When performing a DCF valuation, the equity analyst must make a distinction between using market vs book value for debt when calculating the weighted average cost of capital (WACC).
The easy way, of course, is to just use book value of debt from the company’s balance sheet and be done with it—but this can lead to unbalanced weights for the WACC calculation. It’s a quick shortcut, and seems harmless, particularly when analyzing companies with low leverage.
However, using this lazy approach can be dangerous in either understating or overstating the cost of debt in the overall WACC equation, which will ultimately distort the discount rate used in the valuation process.
Market value vs book value is a simple concept. Take equity for example.
Market value of equity = how much the equity is worth in the market. In the stock market, this means the market capitalization.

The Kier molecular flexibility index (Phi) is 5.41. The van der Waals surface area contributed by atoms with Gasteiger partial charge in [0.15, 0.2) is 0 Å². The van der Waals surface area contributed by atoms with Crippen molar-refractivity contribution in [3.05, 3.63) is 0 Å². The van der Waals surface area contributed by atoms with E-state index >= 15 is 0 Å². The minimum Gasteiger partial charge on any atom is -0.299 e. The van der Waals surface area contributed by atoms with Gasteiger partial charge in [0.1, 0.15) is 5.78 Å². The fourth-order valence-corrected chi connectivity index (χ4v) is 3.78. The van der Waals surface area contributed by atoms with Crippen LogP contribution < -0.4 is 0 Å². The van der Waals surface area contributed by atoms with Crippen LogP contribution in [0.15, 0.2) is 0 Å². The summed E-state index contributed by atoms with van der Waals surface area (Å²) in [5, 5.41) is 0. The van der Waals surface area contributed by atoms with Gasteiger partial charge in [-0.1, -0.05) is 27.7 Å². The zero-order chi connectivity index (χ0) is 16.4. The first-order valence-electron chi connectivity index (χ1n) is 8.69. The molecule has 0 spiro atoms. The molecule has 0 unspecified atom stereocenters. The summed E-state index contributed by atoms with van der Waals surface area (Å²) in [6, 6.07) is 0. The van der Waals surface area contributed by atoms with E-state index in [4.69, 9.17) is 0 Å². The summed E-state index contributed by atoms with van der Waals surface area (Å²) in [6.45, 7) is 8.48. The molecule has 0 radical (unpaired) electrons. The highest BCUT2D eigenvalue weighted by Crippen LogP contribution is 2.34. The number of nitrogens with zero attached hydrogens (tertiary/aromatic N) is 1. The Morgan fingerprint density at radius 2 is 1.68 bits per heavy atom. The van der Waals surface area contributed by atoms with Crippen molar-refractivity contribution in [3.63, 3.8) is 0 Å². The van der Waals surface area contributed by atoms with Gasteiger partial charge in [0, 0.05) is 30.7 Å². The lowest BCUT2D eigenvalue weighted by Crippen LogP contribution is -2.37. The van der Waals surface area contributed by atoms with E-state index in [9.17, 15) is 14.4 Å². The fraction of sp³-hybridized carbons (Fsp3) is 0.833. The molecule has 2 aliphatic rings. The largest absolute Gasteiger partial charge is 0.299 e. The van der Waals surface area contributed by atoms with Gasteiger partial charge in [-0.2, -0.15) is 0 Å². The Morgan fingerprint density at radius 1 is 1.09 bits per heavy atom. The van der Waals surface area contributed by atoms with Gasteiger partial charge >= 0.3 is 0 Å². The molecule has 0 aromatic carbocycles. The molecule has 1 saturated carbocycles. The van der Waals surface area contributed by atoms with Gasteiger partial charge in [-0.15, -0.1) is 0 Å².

Book value of equity = how much shareholder’s equity is on the books for the business. This doesn’t necessarily equal market value, as various equity/ assets can have different earning power and value.
Oftentimes these two metrics are used as a comparison to approximate the expensiveness of equity (such as a common stock) in a simple ratio called the Price to Book Value (P/B) Ratio, calculated as (Market Value / Book Value).
Now let’s look at the difference between market vs book value of debt.
Market value of debt = how much the debt would trade in the secondary market. In the case of corporate bonds, this would depend on current interest rates (opportunity cost of buying other interest-bearing investments) and the perceived risk of the underlying (resulting in higher premium).